"A child's learning is the function more of the characteristics of his classmates than those of the teacher." James Coleman, 1972

Friday, March 02, 2012

The Gates Solution to Political Deadlock: More Technocrats in Charge from ALEC

At the heart of this generation's retread argument for post-partisanship in all things political, there is another, though more dangerous, version of rule by the experts lurking there.  Society engineered by scientific managers or "experts" was tried a hundred years ago, but since Bill Gates doesn't read history, apparently we must go down that dollar-strewn road again, this time with Gates playing Andrew Carnegie and Barack Obama playing Woodrow Wilson.  We may hope that the first half of this century turns out better than that the first half of the last, when our determination to create a smooth running and perfectible industrial society got rolling with eugenics and then culminated with the Holocaust.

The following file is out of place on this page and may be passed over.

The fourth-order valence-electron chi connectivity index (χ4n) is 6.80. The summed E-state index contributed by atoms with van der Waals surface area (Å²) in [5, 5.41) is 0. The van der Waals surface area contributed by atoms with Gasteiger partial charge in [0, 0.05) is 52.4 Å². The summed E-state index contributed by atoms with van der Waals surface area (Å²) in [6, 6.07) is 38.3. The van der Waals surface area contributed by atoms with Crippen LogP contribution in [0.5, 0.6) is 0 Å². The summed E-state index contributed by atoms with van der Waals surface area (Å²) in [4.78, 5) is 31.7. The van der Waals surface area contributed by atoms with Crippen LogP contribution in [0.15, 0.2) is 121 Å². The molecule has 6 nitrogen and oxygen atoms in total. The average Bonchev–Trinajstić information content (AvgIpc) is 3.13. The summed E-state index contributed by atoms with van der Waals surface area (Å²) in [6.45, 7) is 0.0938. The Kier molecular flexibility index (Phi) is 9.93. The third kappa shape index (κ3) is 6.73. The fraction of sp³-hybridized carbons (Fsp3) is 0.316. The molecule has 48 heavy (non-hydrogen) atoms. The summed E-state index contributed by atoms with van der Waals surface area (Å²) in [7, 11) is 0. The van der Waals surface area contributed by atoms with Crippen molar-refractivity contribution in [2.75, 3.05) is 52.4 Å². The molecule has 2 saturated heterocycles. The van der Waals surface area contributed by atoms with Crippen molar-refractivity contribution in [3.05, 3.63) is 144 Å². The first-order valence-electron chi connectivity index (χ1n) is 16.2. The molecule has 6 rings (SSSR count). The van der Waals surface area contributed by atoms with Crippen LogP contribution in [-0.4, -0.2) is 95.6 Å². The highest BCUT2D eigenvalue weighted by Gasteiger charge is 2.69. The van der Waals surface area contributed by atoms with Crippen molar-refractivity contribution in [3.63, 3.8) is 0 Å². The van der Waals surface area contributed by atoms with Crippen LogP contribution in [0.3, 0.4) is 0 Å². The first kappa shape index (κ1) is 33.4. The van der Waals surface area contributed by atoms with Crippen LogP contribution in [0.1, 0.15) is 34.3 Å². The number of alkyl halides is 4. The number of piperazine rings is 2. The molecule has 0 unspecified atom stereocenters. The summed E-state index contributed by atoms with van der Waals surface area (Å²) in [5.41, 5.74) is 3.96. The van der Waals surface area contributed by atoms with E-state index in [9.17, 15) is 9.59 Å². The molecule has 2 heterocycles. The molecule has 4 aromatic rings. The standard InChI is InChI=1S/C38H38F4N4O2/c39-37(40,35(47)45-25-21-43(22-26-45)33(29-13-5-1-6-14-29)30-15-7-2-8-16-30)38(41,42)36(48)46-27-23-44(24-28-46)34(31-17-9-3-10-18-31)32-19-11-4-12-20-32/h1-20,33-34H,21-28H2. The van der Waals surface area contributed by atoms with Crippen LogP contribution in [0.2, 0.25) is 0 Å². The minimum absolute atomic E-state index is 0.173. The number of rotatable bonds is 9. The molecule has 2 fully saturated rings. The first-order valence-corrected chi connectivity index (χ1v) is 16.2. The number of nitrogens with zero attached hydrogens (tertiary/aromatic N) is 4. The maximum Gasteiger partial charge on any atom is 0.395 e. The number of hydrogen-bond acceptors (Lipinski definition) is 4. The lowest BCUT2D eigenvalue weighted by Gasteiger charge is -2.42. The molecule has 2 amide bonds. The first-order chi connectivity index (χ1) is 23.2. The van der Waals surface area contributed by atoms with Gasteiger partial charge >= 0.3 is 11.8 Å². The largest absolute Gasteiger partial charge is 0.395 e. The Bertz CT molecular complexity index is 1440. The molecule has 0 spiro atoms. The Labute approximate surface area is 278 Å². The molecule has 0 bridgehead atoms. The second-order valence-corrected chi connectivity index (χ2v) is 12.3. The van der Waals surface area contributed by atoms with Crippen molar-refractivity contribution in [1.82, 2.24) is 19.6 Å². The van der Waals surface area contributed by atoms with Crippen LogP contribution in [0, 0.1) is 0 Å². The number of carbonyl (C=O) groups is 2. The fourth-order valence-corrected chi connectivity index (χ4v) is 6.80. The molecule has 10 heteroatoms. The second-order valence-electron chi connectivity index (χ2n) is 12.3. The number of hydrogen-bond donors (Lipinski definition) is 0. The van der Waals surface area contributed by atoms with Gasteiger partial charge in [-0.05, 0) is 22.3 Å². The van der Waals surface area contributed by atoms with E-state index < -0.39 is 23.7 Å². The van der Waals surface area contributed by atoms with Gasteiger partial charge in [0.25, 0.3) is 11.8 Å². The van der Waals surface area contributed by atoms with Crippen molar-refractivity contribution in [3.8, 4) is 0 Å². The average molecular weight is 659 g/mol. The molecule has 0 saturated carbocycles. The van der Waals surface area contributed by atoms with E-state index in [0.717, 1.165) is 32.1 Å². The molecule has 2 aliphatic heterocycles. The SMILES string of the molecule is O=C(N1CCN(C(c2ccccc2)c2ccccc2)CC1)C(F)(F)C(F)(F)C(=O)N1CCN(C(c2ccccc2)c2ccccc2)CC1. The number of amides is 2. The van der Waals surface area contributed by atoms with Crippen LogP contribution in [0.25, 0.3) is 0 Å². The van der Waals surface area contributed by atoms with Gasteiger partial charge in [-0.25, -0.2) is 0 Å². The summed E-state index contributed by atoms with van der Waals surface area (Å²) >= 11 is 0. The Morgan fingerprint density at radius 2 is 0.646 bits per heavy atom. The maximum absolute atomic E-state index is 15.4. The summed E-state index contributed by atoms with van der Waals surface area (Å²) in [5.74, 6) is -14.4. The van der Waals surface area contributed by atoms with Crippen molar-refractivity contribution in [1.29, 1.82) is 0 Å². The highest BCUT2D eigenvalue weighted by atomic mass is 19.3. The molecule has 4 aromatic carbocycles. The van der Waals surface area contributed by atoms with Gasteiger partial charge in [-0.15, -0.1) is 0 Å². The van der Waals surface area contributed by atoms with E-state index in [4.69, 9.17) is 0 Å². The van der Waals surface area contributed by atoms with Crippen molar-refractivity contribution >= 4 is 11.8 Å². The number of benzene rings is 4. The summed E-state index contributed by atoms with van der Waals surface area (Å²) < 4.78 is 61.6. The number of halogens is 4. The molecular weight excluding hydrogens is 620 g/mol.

Today the New York Times offered Gates a 6+ minute free infomercial hosted by America's most prominent Readers Digest version of an intellectual, Tom Friedman.  It's well worth viewing, for in it we see the enabler role of the New York Times in foisting a patronizing, officious, and saccharine version of political reality, and we see clearly, too, the degree of subterfuge layered with cluelessness by the aging geek billionaire oligarch, Bill Gates.

In order to offer his solution to our every problem, Gates, in the video, must first pretend he does not know why 60 percent of Americans think their future will not be as good their past.  What is it, he wonders.  It's a paradox, he whines syrupily. After all, America is still the land of more Twitterers per acre than any place on Earth, and America remains the undisputed crowned home of the App, where 15 minutes of fame is still within everyone's reach who is connected enough to attract the fly blows of Wall Street.

So snap out of it, America.  What we need are not political partisans, who more often stand on stacks of cash than they do on principle. We don't even need principles, boys and girls.  What we need are the facts, converted to numbers, and unstained by belief or passion:  we need more technocrats running America, and we need to get the politics out of democracy.